Posh hotels are scarce in Japan—and increasingly lucrative

WITH ITS cool modernist interiors and views of Tokyo’s Imperial Palace, Hotel Okura has been the choice of the well-heeled since its gilded lobby was unveiled in 1962 as a symbol of Japan’s emergence from post-war austerity. Taro Aso, the deputy prime minister, enjoys a late-night tipple at the bar. Yoko Ono takes a suite on her trips to the city. Every American president from Gerald Ford on, has graced its rooms. Donald Trump may well have done, too, had the Okura not been shut for refurbishment when he visited Japan in May.

One reason for the Okura’s popularity is the lack of alternatives. Japan has roughly the same number of five-star hotels as Vietnam, and fewer than London or Paris. The Okura has stopped taking bookings for next summer’s Olympics for want of rooms, many of which have been earmarked for organisers. The dearth of high-end accommodation has the government considering tax breaks and cheap loans to help build 50 “world-class” hotels—though not in time for the Tokyo games.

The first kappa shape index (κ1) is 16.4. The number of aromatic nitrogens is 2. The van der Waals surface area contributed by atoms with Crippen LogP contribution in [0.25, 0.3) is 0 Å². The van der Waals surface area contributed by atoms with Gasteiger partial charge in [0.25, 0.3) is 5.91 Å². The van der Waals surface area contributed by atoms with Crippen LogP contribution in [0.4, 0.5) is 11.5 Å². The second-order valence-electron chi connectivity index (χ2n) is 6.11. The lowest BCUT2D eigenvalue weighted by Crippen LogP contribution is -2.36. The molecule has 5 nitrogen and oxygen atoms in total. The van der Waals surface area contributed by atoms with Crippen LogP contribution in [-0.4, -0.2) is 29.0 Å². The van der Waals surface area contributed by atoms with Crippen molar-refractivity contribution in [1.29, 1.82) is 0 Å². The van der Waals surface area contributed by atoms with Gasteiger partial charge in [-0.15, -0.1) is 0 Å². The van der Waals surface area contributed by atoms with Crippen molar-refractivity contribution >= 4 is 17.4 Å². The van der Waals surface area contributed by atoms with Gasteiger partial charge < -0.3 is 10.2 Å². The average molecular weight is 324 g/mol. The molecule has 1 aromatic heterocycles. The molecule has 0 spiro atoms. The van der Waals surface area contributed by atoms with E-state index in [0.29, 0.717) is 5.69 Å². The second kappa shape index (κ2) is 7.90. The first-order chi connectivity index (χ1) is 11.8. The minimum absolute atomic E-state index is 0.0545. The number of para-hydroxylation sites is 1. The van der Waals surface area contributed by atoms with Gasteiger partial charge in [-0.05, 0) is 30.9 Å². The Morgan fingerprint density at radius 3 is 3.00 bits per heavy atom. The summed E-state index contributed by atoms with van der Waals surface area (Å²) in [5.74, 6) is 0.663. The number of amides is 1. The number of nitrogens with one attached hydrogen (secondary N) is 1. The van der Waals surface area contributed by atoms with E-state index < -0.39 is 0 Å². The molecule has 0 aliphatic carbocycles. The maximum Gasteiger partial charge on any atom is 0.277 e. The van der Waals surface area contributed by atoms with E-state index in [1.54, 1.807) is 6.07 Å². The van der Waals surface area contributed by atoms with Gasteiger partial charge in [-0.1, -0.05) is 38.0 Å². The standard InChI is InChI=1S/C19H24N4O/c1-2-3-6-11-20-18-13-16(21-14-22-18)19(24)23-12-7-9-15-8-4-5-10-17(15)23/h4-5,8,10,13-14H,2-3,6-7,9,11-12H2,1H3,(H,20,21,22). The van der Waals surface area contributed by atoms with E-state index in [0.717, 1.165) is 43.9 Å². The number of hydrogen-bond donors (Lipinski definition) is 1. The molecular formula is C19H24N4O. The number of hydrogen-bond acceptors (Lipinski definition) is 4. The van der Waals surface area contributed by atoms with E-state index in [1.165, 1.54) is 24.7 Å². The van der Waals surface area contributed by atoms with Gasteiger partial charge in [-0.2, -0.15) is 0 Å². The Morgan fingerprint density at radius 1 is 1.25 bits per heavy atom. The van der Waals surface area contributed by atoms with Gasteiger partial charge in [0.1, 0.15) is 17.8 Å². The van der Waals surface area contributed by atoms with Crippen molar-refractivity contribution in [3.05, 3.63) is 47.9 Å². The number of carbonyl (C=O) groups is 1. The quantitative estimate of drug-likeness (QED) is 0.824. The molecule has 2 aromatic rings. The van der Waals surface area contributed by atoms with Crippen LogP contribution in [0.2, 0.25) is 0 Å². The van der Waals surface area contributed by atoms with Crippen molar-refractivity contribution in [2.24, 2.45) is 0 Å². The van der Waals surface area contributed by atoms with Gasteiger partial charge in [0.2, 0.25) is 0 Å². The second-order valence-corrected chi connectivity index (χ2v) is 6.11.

Japan came late to mass tourism, points out Koki Hara, a real-estate lawyer. For decades the government pushed industrial growth, so the country’s cities filled up with drab business hotels that catered to armies of salarymen. Property developers dominated the real-estate market and clung to most of the prime city-centre spots. High...

via Business Feeds

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